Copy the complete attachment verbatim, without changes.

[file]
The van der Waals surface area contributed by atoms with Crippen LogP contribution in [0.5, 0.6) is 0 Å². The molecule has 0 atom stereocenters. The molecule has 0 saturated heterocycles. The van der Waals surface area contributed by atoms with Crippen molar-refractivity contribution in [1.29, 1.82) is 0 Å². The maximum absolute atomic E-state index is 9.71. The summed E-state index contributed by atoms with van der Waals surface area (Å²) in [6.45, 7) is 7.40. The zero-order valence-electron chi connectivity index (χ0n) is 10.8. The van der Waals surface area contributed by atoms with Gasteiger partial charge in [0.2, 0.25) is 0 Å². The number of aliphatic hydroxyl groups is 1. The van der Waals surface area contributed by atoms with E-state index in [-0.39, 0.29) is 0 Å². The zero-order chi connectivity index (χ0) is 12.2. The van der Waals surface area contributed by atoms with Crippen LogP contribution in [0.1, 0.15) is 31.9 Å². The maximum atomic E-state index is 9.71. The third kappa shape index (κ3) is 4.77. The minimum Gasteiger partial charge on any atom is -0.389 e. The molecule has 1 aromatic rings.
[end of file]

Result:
The van der Waals surface area contributed by atoms with Crippen LogP contribution in [0.5, 0.6) is 0 Å². The molecule has 0 atom stereocenters. The molecule has 0 saturated heterocycles. The van der Waals surface area contributed by atoms with Crippen molar-refractivity contribution in [1.29, 1.82) is 0 Å². The maximum absolute atomic E-state index is 9.71. The summed E-state index contributed by atoms with van der Waals surface area (Å²) in [6.45, 7) is 7.40. The zero-order valence-electron chi connectivity index (χ0n) is 10.8. The van der Waals surface area contributed by atoms with Gasteiger partial charge in [0.2, 0.25) is 0 Å². The number of aliphatic hydroxyl groups is 1. The van der Waals surface area contributed by atoms with E-state index in [-0.39, 0.29) is 0 Å². The zero-order chi connectivity index (χ0) is 12.2. The van der Waals surface area contributed by atoms with Crippen LogP contribution in [0.1, 0.15) is 31.9 Å². The maximum atomic E-state index is 9.71. The third kappa shape index (κ3) is 4.77. The minimum Gasteiger partial charge on any atom is -0.389 e. The molecule has 1 aromatic rings.